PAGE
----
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Firefighters burn up the slopes at Greek Peak

Bob Ellis/staff photographer

A team from the Marathon Fire Department tubes downhill at Greek Peak in Virgil on Saturday during the 12th annual New York State Firefighter Games. More than 300 firefighters from across the state participated.

VIRGIL — They came down the hill with a rumble. Cries, catcalls, some laughter and a bit of ground shaking as six full-grown people each wearing 50 pounds of firefighter turnout gear went tubing at Greek Peak.

It taught planning. It taught teamwork and coordination.

Nobody’s kidding anyone: It taught fun.

Hundreds of volunteer firefighters from across New York pulled on their gear for the Firemen’s Association of the State of New York’s 12th annual New York State Firefighter Winter Games.

“Tubing is not really training at all,” Cortlandville firefighter Eric Allen said as he walked with his team to the tubing hill.

“Well, there is the coordination,” countered Charlie Duffy. Their team came in fourth last year.

They turned to Capt. Joe Steinhoff to break the tie: “The biggest thing is teamwork and morale,” he said. That means it’s fun.

But that’s important, said association President Ken Pienkowski. Firefighters run into burning buildings, where smoke limits their vision to inches, where heat can roar past 1,400 degrees. They need to trust each other.

“It’s camaraderieship,” Pienkowski said.

The Marathon team rumbled down the hill a couple feet behind the other team, to be greeted by catcalls and trash talk. They were heads down as they headed off. Capt. Aric Ryan paused behind them.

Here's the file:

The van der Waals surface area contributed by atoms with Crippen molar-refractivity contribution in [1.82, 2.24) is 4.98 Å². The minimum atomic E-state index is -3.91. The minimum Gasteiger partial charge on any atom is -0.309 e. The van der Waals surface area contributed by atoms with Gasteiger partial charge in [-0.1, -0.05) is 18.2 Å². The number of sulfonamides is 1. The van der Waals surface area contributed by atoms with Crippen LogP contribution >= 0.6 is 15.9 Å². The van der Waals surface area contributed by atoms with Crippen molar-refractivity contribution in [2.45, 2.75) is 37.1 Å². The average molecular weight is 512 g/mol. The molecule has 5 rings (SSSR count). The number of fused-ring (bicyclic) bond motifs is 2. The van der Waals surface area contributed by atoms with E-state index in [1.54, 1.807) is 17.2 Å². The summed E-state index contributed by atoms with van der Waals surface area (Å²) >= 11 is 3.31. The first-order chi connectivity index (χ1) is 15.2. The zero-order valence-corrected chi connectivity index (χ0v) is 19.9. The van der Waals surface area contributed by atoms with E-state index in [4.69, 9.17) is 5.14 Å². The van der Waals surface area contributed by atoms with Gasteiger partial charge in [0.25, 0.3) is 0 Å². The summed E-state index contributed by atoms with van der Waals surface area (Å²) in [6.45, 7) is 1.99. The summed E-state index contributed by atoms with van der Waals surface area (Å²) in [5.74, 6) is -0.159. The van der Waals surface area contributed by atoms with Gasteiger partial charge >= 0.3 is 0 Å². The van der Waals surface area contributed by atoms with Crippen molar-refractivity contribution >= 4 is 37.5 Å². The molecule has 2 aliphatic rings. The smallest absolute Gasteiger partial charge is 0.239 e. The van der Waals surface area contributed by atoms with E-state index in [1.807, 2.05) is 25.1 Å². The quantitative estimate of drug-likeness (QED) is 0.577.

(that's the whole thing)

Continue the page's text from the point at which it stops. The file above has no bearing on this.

“It’s fun, but we take it pretty seriously,” Ryan said. They’re a local team, and it’s a competition. Nobody wants to give away a strategy, but Ryan does hint that it involves a lot of pushing. Others try to balance weight on the tubes, and some pick air-efficient seating arrangements.

It’s particularly good for the younger ones, he said. “It gives them something a little bit lighter after firefighter boot camp,” he said. It’s a 170-hour program in Cortland County, and goes beyond the classroom.

And it lets them socialize with neighbor departments, Ryan added. Marathon, for example, exchanges mutual aid with Killawogg in Broome County. It’s good to see each other when they don’t have to worry about other people’s lives or safety.

And that’s good, too, said association Vice President Steven Klein of Oceanside. Mutual aid is a critical part of any department, and his covers a hamlet almost as populous as Cortland County. “The manpower problem is a statewide issue. That’s why we’re trying to get young people involved,” he said. “It’s the same all over.”

So as the firefighters debated over whether it was fun or training — not just tubing, but in a stokes basket carrying race, a tug-of-war, a geocache scavenger hunt and broomball tournament — there really was a larger purpose in getting to know someone on whom one’s life may depend.

“No matter where you go,” Pienkowski said, “by looking or talking, you’ll always learn something.”

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